Disease outbreaks and health emergencies are closely connected. In this paper, an outbreak refers to an increase, which is often sudden, in the number of cases of a disease above the endemic (the usual prevalence of a disease within a geographic area) level in the population. A health emergency especially occurs when the consequences of a disease outbreak have the potential to overwhelm the capabilities of the health system to contain the problem [6
]. Over the past 20 years, the ease of the transmission of diseases between countries has become a major issue and the response in one country cannot be separated from another because the connections between people and organisations span geographic and cultural borders, which is sometimes exasperated by conflict that can help to spread a disease outbreak [7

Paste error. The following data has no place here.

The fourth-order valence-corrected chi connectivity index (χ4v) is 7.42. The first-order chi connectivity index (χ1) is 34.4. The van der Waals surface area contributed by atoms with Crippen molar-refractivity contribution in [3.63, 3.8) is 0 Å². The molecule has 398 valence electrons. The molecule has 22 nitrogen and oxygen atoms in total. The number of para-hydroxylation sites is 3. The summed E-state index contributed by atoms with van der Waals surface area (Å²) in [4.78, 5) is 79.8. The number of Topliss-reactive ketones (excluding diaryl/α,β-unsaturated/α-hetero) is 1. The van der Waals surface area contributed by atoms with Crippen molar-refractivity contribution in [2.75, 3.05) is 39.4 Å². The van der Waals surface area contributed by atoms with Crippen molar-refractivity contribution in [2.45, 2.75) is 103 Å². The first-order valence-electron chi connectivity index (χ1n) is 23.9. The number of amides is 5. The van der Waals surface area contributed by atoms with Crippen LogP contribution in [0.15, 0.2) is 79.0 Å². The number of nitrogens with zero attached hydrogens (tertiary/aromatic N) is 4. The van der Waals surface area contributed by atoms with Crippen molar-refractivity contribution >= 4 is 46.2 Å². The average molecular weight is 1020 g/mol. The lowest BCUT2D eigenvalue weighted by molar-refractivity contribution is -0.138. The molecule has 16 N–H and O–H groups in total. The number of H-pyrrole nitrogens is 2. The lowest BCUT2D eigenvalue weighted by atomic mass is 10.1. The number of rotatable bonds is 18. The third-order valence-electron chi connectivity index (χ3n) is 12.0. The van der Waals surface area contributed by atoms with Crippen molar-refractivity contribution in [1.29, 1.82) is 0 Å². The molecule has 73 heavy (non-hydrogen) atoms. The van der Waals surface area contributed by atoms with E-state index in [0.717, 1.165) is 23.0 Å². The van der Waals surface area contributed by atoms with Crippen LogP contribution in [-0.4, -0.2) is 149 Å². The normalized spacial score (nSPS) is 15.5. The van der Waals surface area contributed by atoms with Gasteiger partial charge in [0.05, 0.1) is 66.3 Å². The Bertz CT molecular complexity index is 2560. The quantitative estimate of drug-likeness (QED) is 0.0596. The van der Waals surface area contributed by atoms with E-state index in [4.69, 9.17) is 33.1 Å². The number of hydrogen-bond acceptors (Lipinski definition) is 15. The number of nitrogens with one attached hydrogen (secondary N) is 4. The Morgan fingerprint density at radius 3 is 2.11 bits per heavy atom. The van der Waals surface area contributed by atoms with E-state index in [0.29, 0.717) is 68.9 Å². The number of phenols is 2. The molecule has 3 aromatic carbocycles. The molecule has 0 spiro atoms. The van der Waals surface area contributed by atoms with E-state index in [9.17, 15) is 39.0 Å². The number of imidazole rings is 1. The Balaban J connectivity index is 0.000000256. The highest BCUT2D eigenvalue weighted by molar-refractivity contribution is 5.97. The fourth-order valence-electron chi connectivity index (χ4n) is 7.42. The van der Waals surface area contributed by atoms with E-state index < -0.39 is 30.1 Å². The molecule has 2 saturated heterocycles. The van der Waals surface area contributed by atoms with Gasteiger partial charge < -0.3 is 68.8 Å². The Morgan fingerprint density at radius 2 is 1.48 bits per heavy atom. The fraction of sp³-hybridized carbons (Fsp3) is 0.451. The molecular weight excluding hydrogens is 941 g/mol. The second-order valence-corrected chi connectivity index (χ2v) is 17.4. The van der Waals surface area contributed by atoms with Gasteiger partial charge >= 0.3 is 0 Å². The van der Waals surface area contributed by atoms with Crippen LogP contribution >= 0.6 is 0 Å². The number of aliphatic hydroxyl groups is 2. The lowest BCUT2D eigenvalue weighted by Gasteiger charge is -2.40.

]. A unique aspect of health emergencies is that the situation can change quickly and the speed at which the activities are delivered can be a deciding factor in preventing the transmission of a disease. The existing health system may not be responsive enough and tailored interventions can play a valuable role to reach vulnerable groups, such as migrants.
The aim of this paper is to show the importance of using tailored interventions, such as during health emergencies, to ensure that migrants are covered by public health interventions without having to rely on a deficient health care system.
Next, the experiences of using tailored interventions in public health programs and in health emergencies are discussed to demonstrate the relevance of using tailored interventions.
2. Using Tailored Public Health Interventions with Migrants